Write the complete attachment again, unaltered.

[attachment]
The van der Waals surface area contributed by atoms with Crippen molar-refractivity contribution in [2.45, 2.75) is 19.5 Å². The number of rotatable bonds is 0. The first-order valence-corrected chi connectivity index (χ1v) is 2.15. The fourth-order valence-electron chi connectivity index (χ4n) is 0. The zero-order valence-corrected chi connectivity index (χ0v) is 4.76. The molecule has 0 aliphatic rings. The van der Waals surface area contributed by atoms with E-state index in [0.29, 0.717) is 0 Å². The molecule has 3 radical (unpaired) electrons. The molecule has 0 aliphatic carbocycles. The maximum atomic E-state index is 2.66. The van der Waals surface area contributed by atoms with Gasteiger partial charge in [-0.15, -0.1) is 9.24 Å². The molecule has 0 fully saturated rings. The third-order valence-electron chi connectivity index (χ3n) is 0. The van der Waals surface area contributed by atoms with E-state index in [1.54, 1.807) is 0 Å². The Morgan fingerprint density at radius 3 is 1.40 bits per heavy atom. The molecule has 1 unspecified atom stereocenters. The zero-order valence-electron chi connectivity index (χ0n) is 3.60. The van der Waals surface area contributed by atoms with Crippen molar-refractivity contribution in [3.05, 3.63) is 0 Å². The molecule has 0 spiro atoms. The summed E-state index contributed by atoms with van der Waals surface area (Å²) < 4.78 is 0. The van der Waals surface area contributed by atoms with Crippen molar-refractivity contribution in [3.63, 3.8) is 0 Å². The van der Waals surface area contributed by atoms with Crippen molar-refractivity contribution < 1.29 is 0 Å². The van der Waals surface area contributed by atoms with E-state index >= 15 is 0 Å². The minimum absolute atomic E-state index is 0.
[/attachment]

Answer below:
The van der Waals surface area contributed by atoms with Crippen molar-refractivity contribution in [2.45, 2.75) is 19.5 Å². The number of rotatable bonds is 0. The first-order valence-corrected chi connectivity index (χ1v) is 2.15. The fourth-order valence-electron chi connectivity index (χ4n) is 0. The zero-order valence-corrected chi connectivity index (χ0v) is 4.76. The molecule has 0 aliphatic rings. The van der Waals surface area contributed by atoms with E-state index in [0.29, 0.717) is 0 Å². The molecule has 3 radical (unpaired) electrons. The molecule has 0 aliphatic carbocycles. The maximum atomic E-state index is 2.66. The van der Waals surface area contributed by atoms with Gasteiger partial charge in [-0.15, -0.1) is 9.24 Å². The molecule has 0 fully saturated rings. The third-order valence-electron chi connectivity index (χ3n) is 0. The van der Waals surface area contributed by atoms with E-state index in [1.54, 1.807) is 0 Å². The Morgan fingerprint density at radius 3 is 1.40 bits per heavy atom. The molecule has 1 unspecified atom stereocenters. The zero-order valence-electron chi connectivity index (χ0n) is 3.60. The van der Waals surface area contributed by atoms with Crippen molar-refractivity contribution in [3.05, 3.63) is 0 Å². The molecule has 0 spiro atoms. The summed E-state index contributed by atoms with van der Waals surface area (Å²) < 4.78 is 0. The van der Waals surface area contributed by atoms with Crippen molar-refractivity contribution in [3.63, 3.8) is 0 Å². The van der Waals surface area contributed by atoms with Crippen molar-refractivity contribution < 1.29 is 0 Å². The van der Waals surface area contributed by atoms with E-state index >= 15 is 0 Å². The minimum absolute atomic E-state index is 0.